It’s Truly a California Thanksgiving

California Growers and Ranchers Provide Nearly Everything On the Table

By Patrick Cavanaugh, Editor

It’s truly a California Thanksgiving, as most of the products come from the growers and ranchers here.

Turkeys come from several areas of the state, and while California is No. 7 in turkey production, they do supply most of the western United States.

And the famous Mrs. Cubbison’s dressing comes from a California gal, Sophie Cubbison, who as born in 1890 in the San Marcos area of San Diego County. A long interesting story made short: In May of 1920, she graduated from California Polytechnical University with a degree in Home Economics. It was 1948 when she used broken pieces of the popular Melba toast and added seasoning to make stuffing. A factory in Commerce, CA, churns it this time of year.

And farmers in California also produce almonds, walnuts, pistachios, raisins, prunes, figs, dates, apricot, and pomegranates right up the food line.

Celery comes from the Oxnard and Ventura area, and the ingredients for the stuffing mix–carrots, lot of lettuce and fresh spinach–in Salinas now that they have all these greens, already washed and bagged in the produce department. The green beans come from California growers as well. c

You’ve got oranges, kiwi fruit, colorful persimmon fruit, table grapes, strawberries, raspberries, and blueberries that have been freshly harvested from many areas of the state. You’ve got sweet potatoes from the Merced area. This is the major season for them. You’ve got all kinds and colors of potatoes and tomatoes and parsley, onions and garlic–all crops grown in California

Practically all the fruits and vegetables and nuts are part of America’s Thanksgiving, and nearly all of it comes from California. There is often a wide array of cheeses and that wonderful whip cream that comes from the California dairy industry—number one in the industry.

And don’t forget about the great variety of California wine grapes that are grown by California growers and then crafted into great California wine.

You’ve you have apples and those small round watermelons that are a great snack or dessert item as part of a fruit salad. And we have poultry, and even California lamb if you want to go that way.

And of course Martinelli Sparkling Apple or Grape cider from Watsonville. Local growers provide the tree-ripened fruit to the award-winning company, which is more than 140 years old and still family-owned and run by the founder’s grandson and a great-grandson.

In fact, it was 1890 when the company was award the first place at the California State Fair.

And by the way, you know that pop-up turkey timer that indicates when the turkey has reached the correct internal temperature? It was invented by public relations genius Leo Pearlstein, who handled promotions for the California Turkey Advisory Board for 25 years. Each Thanksgiving, hundreds of consumers would call to ask how long it takes to cook a turkey in the oven. In the 1960s, Pearlstein and a turkey producer from Turlock were sitting in a room trying to figure out the solution. They looked up and noticed the fire sprinklers in the ceiling.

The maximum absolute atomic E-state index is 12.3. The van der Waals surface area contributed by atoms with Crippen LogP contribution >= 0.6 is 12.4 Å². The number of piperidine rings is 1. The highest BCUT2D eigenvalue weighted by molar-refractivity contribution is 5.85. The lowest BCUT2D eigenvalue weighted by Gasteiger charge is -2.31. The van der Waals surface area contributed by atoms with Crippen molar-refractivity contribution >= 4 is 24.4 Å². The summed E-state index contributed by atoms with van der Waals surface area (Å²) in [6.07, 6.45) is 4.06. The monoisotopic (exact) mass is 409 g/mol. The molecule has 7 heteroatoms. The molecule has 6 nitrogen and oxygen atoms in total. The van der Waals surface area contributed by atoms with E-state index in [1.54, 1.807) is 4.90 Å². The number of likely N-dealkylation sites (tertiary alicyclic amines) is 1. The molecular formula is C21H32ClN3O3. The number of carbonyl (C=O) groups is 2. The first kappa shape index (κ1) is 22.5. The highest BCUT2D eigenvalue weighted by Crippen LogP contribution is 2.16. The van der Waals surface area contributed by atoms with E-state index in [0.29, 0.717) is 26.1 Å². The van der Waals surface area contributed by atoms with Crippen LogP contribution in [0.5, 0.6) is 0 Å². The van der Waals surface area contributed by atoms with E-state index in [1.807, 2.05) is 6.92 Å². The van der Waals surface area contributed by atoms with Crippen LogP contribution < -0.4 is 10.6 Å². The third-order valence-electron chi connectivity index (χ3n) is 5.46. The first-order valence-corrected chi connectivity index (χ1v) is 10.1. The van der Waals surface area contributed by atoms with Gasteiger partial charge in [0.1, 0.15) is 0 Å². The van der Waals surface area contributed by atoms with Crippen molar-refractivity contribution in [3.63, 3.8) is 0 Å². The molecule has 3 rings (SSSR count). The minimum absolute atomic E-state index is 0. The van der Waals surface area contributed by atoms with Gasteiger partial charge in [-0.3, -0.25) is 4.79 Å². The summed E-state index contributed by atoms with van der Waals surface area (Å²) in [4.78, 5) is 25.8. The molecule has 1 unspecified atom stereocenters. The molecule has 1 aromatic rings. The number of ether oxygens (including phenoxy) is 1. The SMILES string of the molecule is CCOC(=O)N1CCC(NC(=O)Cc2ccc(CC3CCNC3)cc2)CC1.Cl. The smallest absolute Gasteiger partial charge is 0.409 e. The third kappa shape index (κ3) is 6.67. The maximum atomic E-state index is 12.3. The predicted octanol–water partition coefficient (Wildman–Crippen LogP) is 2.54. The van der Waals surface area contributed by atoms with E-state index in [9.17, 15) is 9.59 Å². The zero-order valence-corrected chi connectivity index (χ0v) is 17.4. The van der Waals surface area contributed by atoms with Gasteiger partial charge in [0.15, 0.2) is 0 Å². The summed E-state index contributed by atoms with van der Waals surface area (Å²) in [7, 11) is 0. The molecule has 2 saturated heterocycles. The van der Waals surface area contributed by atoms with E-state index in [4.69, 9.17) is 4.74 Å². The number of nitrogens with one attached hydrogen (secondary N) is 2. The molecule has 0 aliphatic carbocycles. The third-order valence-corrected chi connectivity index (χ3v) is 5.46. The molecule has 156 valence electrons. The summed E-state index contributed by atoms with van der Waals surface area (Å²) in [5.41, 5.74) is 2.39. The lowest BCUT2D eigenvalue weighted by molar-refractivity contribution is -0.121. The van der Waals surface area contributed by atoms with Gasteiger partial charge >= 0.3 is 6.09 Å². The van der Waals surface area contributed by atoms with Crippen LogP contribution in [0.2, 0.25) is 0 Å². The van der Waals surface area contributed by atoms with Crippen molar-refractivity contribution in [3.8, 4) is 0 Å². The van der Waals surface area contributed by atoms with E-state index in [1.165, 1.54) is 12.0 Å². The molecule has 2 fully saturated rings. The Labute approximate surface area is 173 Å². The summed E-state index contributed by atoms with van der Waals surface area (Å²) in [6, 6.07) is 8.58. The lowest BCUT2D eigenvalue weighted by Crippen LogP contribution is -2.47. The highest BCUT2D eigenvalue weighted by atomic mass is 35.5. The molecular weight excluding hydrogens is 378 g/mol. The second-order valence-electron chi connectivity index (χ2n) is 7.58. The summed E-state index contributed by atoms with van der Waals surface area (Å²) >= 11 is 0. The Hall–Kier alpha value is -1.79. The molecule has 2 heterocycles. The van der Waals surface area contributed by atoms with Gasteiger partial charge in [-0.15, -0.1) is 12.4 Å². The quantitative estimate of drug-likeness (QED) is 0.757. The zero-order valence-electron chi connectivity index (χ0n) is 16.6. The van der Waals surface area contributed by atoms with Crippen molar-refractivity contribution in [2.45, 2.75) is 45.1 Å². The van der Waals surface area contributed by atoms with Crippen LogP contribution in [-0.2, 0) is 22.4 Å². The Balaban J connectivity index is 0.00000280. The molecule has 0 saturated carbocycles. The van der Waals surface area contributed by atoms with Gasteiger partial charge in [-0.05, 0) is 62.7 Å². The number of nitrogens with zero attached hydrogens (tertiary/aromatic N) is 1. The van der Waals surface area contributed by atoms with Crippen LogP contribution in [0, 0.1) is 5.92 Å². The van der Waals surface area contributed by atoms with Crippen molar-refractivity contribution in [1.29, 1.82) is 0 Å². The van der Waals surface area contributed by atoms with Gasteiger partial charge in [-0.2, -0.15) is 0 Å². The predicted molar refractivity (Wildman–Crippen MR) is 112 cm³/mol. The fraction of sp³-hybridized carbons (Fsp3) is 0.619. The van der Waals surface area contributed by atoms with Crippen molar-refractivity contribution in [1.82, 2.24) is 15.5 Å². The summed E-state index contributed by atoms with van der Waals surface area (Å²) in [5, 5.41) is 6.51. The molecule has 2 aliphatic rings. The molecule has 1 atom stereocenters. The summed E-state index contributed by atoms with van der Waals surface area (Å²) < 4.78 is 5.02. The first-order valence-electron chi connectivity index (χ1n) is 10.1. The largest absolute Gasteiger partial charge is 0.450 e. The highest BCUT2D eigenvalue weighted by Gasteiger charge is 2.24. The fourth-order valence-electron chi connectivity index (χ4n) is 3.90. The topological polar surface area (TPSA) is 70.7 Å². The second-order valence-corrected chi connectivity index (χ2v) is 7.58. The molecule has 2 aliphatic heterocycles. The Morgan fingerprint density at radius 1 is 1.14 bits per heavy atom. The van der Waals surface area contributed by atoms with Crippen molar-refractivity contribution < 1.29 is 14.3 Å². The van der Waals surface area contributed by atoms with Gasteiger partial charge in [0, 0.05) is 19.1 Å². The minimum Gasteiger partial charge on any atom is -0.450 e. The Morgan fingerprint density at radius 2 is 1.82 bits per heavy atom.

Sprinkler water comes on when it is hot enough to melt a metal alloy. The same concept is used in the pop-up timer. Many turkey brands have the special pop-up timer included with them today.

With the exception of cranberries, it’s really a California Thanksgiving.

And we are grateful to all the California farmers and ranchers for providing so much for all of us this holiday and throughout the year.

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California Turkey Industry Enjoys Excellent Year

California Turkey Producers and Processors Offer Wide Variety to Consumers and Benefit From Steady High Prices

For the last two weeks, grocery store meat departments have been catering to consumers looking for the perfect turkey.

According to Bill Mattos, President of the Modesto-based California Poultry Federation, it has been a great year for California turkey producers:

“This is probably one of the best years for turkey in many, many years for the farmer and the processor. The consumer still gets a bargain every Thanksgiving even though prices this year are higher [as] there are less turkeys in the nation. California fresh turkey was sold out from our processors two weeks before Thanksgiving. So, we were urging everyone who wanted California fresh turkey to get their order in early, and they may still be able to do that. The California farmer is offering everything from fresh and natural to organic to free range; you can find just about everything in your supermarket. It will be a very good year for turkey, and it will be a good year for chickens coming up as well. We look forward to 2015 because we think it will be even better than 2014.”

Mattos said that the turkey industry was careful to avoid oversupply, “The turkey industry didn’t grow crazy, and prices stayed at a pretty good level. They didn’t all start growing like farmers do sometimes as they all get into the business when prices are good. Turkey farmers held back and kept their supply even; however,  with very high beef, pork and other meat prices at this time of year, people look at turkey and even chicken as a bargain.”

As we all sit around the table with friends and family this Thanksgiving, we can be thankful for the California turkey producers and processors, as well as the farmers and farm workers who provide so much for the seasonal meals.

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